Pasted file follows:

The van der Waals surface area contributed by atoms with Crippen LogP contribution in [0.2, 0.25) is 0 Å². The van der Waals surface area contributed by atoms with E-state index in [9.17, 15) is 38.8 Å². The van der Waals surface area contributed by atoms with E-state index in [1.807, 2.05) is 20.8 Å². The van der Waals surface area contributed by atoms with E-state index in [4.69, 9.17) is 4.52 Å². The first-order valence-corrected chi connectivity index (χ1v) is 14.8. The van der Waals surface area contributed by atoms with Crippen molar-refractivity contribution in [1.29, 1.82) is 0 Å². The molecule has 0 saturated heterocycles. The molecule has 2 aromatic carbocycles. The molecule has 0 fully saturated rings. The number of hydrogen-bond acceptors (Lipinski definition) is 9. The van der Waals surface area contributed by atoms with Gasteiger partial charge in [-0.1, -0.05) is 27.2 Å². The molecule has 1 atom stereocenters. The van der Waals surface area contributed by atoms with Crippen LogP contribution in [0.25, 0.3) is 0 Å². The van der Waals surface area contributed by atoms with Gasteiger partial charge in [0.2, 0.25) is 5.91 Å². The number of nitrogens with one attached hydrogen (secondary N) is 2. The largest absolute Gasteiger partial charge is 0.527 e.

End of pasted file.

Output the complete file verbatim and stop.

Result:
The van der Waals surface area contributed by atoms with Crippen LogP contribution in [0.2, 0.25) is 0 Å². The van der Waals surface area contributed by atoms with E-state index in [9.17, 15) is 38.8 Å². The van der Waals surface area contributed by atoms with E-state index in [1.807, 2.05) is 20.8 Å². The van der Waals surface area contributed by atoms with E-state index in [4.69, 9.17) is 4.52 Å². The first-order valence-corrected chi connectivity index (χ1v) is 14.8. The van der Waals surface area contributed by atoms with Crippen molar-refractivity contribution in [1.29, 1.82) is 0 Å². The molecule has 0 saturated heterocycles. The molecule has 2 aromatic carbocycles. The molecule has 0 fully saturated rings. The number of hydrogen-bond acceptors (Lipinski definition) is 9. The van der Waals surface area contributed by atoms with Gasteiger partial charge in [-0.1, -0.05) is 27.2 Å². The molecule has 1 atom stereocenters. The van der Waals surface area contributed by atoms with Crippen LogP contribution in [0.25, 0.3) is 0 Å². The van der Waals surface area contributed by atoms with Gasteiger partial charge in [0.2, 0.25) is 5.91 Å². The number of nitrogens with one attached hydrogen (secondary N) is 2. The largest absolute Gasteiger partial charge is 0.527 e.